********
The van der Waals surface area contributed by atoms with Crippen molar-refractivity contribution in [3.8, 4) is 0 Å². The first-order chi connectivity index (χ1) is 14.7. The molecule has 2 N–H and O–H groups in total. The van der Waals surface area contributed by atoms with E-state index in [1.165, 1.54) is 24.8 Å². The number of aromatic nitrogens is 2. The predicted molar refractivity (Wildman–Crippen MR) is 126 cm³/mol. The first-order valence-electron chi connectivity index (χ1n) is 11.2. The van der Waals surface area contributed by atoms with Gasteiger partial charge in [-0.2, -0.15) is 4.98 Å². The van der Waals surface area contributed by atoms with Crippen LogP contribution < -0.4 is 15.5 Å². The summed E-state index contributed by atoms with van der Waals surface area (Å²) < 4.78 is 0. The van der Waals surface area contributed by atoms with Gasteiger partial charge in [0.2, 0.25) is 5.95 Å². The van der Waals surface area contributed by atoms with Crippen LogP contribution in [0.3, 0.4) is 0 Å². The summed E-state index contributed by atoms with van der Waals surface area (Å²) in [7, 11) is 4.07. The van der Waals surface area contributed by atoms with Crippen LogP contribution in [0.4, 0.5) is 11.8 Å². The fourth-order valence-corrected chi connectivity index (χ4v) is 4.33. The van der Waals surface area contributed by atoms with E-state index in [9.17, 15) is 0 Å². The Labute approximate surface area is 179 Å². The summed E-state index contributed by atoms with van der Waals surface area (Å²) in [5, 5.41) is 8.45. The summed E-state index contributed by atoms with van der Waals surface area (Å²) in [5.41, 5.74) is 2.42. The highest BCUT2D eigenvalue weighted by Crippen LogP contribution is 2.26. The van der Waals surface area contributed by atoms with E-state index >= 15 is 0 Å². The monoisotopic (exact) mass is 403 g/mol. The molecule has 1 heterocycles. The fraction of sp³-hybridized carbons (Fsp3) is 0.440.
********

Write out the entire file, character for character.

The van der Waals surface area contributed by atoms with Crippen molar-refractivity contribution in [3.8, 4) is 0 Å². The first-order chi connectivity index (χ1) is 14.7. The molecule has 2 N–H and O–H groups in total. The van der Waals surface area contributed by atoms with E-state index in [1.165, 1.54) is 24.8 Å². The number of aromatic nitrogens is 2. The predicted molar refractivity (Wildman–Crippen MR) is 126 cm³/mol. The first-order valence-electron chi connectivity index (χ1n) is 11.2. The van der Waals surface area contributed by atoms with Gasteiger partial charge in [-0.2, -0.15) is 4.98 Å². The van der Waals surface area contributed by atoms with Crippen LogP contribution < -0.4 is 15.5 Å². The summed E-state index contributed by atoms with van der Waals surface area (Å²) < 4.78 is 0. The van der Waals surface area contributed by atoms with Gasteiger partial charge in [0.2, 0.25) is 5.95 Å². The van der Waals surface area contributed by atoms with Crippen LogP contribution in [0.3, 0.4) is 0 Å². The summed E-state index contributed by atoms with van der Waals surface area (Å²) in [7, 11) is 4.07. The van der Waals surface area contributed by atoms with Crippen LogP contribution in [0.4, 0.5) is 11.8 Å². The fourth-order valence-corrected chi connectivity index (χ4v) is 4.33. The van der Waals surface area contributed by atoms with E-state index in [9.17, 15) is 0 Å². The Labute approximate surface area is 179 Å². The summed E-state index contributed by atoms with van der Waals surface area (Å²) in [5, 5.41) is 8.45. The summed E-state index contributed by atoms with van der Waals surface area (Å²) in [5.41, 5.74) is 2.42. The highest BCUT2D eigenvalue weighted by Crippen LogP contribution is 2.26. The van der Waals surface area contributed by atoms with E-state index >= 15 is 0 Å². The monoisotopic (exact) mass is 403 g/mol. The molecule has 1 heterocycles. The fraction of sp³-hybridized carbons (Fsp3) is 0.440.